Graduation Year


Date of Thesis Acceptance

Spring 5-13-2015

Major Department or Program



Brooke Vick


While research has shown that having an advocate claim discrimination on behalf of another reduces others’ negative evaluations of both the target of discrimination and the advocate, relatively little is known about the target’s evaluation of their advocate. The helping literature demonstrates that the identity of the advocate in relation to that of the receiver of help influences the recipient’s evaluation of their advocate and the type of help received. In the present study, 65 participants who identified as racial minorities were asked to imagine themselves in a scenario in which they did not get hired for a job due to racial discrimination, and then received either autonomy- or dependency-oriented help from either a White or racial minority advocate. Participants then evaluated their advocate and the help they provided. Contrary to previous literature and our hypotheses, we found no difference in evaluations of White or minority advocates in terms of efficacy, level of complaining, and general mood toward their advocate depending on the type of help the advocate provided. However, we found that when autonomy-oriented help was provided, participants viewed minority advocates as more likeable than White advocates. We believe that this research will add to the advocacy and helping literature, which informs individuals on how to become more effective advocates. As such, this area of research can impact careers in social work and advocacy in general.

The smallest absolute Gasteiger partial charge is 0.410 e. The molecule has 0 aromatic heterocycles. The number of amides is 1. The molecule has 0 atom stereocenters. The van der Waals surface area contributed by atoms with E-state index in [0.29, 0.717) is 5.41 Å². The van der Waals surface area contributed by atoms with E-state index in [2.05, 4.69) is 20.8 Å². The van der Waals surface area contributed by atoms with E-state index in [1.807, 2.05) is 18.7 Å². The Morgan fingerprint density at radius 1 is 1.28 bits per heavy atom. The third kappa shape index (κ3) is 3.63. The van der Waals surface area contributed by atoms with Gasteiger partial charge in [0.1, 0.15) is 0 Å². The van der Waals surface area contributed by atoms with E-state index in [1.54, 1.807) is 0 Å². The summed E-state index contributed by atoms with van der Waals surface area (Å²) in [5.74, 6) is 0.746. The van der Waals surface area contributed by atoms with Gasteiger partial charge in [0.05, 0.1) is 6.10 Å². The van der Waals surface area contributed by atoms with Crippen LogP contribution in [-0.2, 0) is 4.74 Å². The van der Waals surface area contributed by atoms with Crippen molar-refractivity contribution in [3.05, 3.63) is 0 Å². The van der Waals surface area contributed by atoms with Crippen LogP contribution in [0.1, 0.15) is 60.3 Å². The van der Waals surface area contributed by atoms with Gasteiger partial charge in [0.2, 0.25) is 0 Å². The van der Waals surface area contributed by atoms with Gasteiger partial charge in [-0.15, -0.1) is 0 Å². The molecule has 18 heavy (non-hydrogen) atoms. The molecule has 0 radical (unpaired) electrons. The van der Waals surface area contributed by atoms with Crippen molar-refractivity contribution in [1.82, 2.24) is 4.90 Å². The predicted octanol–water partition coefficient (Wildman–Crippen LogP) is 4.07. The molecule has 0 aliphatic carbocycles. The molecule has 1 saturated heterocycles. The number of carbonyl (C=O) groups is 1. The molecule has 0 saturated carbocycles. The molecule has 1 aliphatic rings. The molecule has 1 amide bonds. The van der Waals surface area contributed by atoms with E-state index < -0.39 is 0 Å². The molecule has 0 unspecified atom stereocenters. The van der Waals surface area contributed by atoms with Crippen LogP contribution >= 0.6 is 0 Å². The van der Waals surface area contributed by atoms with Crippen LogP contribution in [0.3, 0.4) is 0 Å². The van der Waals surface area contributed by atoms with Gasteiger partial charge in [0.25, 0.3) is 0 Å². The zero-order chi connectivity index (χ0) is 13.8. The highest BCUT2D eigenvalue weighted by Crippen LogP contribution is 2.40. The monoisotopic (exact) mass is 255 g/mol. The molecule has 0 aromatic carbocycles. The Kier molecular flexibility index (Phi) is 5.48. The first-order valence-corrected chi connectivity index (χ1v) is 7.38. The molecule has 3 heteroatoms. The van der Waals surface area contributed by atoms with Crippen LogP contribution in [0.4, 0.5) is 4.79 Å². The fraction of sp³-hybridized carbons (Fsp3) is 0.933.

Page Count


Subject Headings

Advocate -- Evaluation, Social evolution -- Research, Identity (Philosophical concept), Race discrimination -- Case study, Dependency (Psychology) -- Testing, Social advocacy -- Psychological aspects, Social sciences, Whitman College -- Dissertation collection 2015 -- Psychology Department

Permanent URL

Document Type

Public Accessible Thesis

Terms of Use

If you have questions about permitted uses of this content, please contact the ARMINDA administrator

Included in

Psychology Commons



Rights Statement

Rights Statement

In Copyright. URI:
This Item is protected by copyright and/or related rights. You are free to use this Item in any way that is permitted by the copyright and related rights legislation that applies to your use. For other uses you need to obtain permission from the rights-holder(s).